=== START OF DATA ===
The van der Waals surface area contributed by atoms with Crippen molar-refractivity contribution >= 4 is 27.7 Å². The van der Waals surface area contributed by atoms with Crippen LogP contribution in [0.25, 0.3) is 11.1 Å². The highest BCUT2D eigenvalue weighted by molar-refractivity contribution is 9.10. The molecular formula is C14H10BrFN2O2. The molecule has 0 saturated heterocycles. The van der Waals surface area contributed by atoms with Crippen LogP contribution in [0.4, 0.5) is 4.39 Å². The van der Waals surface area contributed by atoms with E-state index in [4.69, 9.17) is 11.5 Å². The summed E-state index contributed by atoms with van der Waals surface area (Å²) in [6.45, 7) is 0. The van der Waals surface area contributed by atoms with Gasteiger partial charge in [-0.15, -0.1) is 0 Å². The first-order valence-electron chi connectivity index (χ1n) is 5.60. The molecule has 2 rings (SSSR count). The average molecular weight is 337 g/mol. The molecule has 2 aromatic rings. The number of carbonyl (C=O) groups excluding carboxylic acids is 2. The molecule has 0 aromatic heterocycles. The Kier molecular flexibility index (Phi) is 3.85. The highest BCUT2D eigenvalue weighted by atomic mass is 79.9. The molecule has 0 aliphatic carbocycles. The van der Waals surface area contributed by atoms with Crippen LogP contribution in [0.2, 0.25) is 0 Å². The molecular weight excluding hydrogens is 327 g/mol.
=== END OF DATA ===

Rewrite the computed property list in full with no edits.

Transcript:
The van der Waals surface area contributed by atoms with Crippen molar-refractivity contribution >= 4 is 27.7 Å². The van der Waals surface area contributed by atoms with Crippen LogP contribution in [0.25, 0.3) is 11.1 Å². The highest BCUT2D eigenvalue weighted by molar-refractivity contribution is 9.10. The molecular formula is C14H10BrFN2O2. The molecule has 0 saturated heterocycles. The van der Waals surface area contributed by atoms with Crippen LogP contribution in [0.4, 0.5) is 4.39 Å². The van der Waals surface area contributed by atoms with E-state index in [4.69, 9.17) is 11.5 Å². The summed E-state index contributed by atoms with van der Waals surface area (Å²) in [6.45, 7) is 0. The van der Waals surface area contributed by atoms with Gasteiger partial charge in [-0.15, -0.1) is 0 Å². The first-order valence-electron chi connectivity index (χ1n) is 5.60. The molecule has 2 rings (SSSR count). The average molecular weight is 337 g/mol. The molecule has 2 aromatic rings. The number of carbonyl (C=O) groups excluding carboxylic acids is 2. The molecule has 0 aromatic heterocycles. The Kier molecular flexibility index (Phi) is 3.85. The highest BCUT2D eigenvalue weighted by atomic mass is 79.9. The molecule has 0 aliphatic carbocycles. The van der Waals surface area contributed by atoms with Crippen LogP contribution in [0.2, 0.25) is 0 Å². The molecular weight excluding hydrogens is 327 g/mol.